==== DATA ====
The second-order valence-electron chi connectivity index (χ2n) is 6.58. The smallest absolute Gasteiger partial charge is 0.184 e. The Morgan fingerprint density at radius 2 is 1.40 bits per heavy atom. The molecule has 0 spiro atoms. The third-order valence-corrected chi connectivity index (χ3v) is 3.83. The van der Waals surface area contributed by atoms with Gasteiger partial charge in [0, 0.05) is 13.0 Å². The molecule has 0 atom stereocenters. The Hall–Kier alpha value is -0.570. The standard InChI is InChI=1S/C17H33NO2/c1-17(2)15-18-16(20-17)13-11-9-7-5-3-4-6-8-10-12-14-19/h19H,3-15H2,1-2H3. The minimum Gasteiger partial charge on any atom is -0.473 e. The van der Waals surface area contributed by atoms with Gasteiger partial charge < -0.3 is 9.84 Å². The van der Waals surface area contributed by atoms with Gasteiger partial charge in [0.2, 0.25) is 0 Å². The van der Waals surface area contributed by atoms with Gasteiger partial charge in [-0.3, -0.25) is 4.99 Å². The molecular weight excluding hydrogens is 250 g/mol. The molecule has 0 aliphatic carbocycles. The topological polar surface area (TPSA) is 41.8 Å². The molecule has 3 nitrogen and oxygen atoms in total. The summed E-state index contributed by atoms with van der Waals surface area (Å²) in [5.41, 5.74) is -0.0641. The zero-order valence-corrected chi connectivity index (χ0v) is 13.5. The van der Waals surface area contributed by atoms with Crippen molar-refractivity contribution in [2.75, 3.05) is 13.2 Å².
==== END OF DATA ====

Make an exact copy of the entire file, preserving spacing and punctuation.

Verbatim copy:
The second-order valence-electron chi connectivity index (χ2n) is 6.58. The smallest absolute Gasteiger partial charge is 0.184 e. The Morgan fingerprint density at radius 2 is 1.40 bits per heavy atom. The molecule has 0 spiro atoms. The third-order valence-corrected chi connectivity index (χ3v) is 3.83. The van der Waals surface area contributed by atoms with Gasteiger partial charge in [0, 0.05) is 13.0 Å². The molecule has 0 atom stereocenters. The Hall–Kier alpha value is -0.570. The standard InChI is InChI=1S/C17H33NO2/c1-17(2)15-18-16(20-17)13-11-9-7-5-3-4-6-8-10-12-14-19/h19H,3-15H2,1-2H3. The minimum Gasteiger partial charge on any atom is -0.473 e. The van der Waals surface area contributed by atoms with Gasteiger partial charge < -0.3 is 9.84 Å². The van der Waals surface area contributed by atoms with Gasteiger partial charge in [0.2, 0.25) is 0 Å². The van der Waals surface area contributed by atoms with Gasteiger partial charge in [-0.3, -0.25) is 4.99 Å². The molecular weight excluding hydrogens is 250 g/mol. The molecule has 0 aliphatic carbocycles. The topological polar surface area (TPSA) is 41.8 Å². The molecule has 3 nitrogen and oxygen atoms in total. The summed E-state index contributed by atoms with van der Waals surface area (Å²) in [5.41, 5.74) is -0.0641. The zero-order valence-corrected chi connectivity index (χ0v) is 13.5. The van der Waals surface area contributed by atoms with Crippen molar-refractivity contribution in [2.75, 3.05) is 13.2 Å².